challenging the ocean to a fistfight

I am applying for a fantsy-pants two year writing fellowship, the likes of which I have never applied for, and which over a thousand people apply to each year, and this is what it feels like- it feels like buying sixty dollars worth of scratch tickets, and scratching them while standing naked in front of a panel of judges, blindfolded. It feels like challenging the ocean to a fistfight. It feels crazy. It feels amazing. It’s also giving me lots of motivation to try and polish things I’ve already written, which is my new favorite hobby. I’ve got a veritable mountain of things I’ve already written, all piled up like crumpled newspaper, and yet all I do, most times, is stare out the window and wring my hands over what to do next. But not anymore! I am fashioning things together, and if I do it well enough you won’t even be able to see the tiny stitches when I’m done. The thing will appear as if cut from a whole piece of cloth, as if I’d chipped it from a single hunk of stone. This is what I want.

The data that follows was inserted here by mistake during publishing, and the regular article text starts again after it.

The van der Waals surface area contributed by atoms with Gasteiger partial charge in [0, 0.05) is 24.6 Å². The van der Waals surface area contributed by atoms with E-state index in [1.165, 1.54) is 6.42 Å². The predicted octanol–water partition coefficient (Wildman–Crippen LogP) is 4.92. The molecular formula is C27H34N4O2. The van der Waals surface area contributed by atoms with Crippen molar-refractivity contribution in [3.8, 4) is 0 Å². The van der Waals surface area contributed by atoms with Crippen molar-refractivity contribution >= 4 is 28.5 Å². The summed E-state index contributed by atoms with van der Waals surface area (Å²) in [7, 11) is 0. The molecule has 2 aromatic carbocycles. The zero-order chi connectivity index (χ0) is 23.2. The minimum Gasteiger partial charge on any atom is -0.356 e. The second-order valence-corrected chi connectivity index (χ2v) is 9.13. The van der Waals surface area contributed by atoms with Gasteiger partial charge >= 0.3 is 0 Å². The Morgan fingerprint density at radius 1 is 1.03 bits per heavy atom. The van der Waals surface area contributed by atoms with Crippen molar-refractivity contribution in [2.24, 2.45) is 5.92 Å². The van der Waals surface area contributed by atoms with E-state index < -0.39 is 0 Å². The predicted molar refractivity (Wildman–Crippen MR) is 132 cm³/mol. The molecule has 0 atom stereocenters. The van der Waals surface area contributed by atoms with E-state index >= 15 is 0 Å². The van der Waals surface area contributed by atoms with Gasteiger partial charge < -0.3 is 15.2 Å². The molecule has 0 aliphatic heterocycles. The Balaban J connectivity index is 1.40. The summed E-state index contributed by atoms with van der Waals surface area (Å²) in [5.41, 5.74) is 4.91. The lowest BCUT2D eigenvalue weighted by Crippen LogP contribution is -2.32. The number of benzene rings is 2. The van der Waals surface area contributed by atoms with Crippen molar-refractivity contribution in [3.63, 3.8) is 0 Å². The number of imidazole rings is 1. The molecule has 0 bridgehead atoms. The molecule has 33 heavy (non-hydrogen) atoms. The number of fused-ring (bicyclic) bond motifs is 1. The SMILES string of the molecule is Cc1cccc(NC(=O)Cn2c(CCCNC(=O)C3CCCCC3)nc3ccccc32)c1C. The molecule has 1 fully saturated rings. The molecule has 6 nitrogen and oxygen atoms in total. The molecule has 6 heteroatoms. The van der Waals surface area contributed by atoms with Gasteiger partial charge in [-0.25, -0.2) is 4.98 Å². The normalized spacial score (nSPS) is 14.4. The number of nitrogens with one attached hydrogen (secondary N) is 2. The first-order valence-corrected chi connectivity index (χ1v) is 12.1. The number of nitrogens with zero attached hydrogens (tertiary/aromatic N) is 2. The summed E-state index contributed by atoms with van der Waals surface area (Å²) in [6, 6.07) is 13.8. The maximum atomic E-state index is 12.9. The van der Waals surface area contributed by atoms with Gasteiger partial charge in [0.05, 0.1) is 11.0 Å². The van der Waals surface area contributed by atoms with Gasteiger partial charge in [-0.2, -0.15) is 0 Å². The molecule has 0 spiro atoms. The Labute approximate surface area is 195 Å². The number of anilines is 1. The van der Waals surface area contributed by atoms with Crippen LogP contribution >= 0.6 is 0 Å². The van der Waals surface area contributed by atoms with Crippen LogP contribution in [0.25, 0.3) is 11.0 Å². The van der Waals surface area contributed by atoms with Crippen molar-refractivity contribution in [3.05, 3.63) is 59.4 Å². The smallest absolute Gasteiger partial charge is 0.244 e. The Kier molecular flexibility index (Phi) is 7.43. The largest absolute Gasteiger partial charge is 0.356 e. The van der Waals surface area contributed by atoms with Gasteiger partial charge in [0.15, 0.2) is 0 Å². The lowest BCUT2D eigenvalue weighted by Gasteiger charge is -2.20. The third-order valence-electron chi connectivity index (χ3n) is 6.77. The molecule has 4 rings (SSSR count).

I don’t understand things like fellowships, and judging. I don’t understand how a group of people (what people? And who says that they know anything?) can select just ten pieces from over a thousand, with any sort of authority. At this point I am banking, simply, on the idea that the judges might like a little winter. It will be December January February, after all, while these stories are being read, and the huge blank institution to which I am sending my seven thousand words is nestled deep in an area that is entirely free from winter- indeed, as far as I can tell, it is free from any sort of nature at all. And my story is about winter, so perhaps the judges will appreciate that. I can imagine it now- the white walls, the formica tables. My story, dog-eared from being passed through so many hands, and the way the florescent lights hum just-so and bring out the dark shadows under everyone’s eyes, from being indoors so much and spending so much time reading. Maybe someone will have a cough. But then, this isn’t the pacific northwest, so probably not. But there will be dry, piped-in air, and windows that don’t open. i n s t i t u t i o n s. I hate them. They make me feel crazed, like I’m in prison. But man, what I wouldn’t do to have someone pay me to write. And what better writing motivator, than prison? Than nostalgia? I will close the blinds and tape up a drawing I have done, of the tree outside, just like Annie Dillard did when she was writing Pilgrim at Tinker Creek, which she wrote in a small blank room in a university. When she got stuck she walked to the dark library and ran the tips of her fingers along the stacks, waiting for inspiration. She even, for a while, played a game of chess with an invisible opponent- she’d move a piece in the dark library, and when she came back the next night, the other side would have made their move. She wrote at night, until four a.m. Then she went home and slept till noon, at which time she and her husband, who was also on a late schedule, rose and made breakfast. All her houseplants died.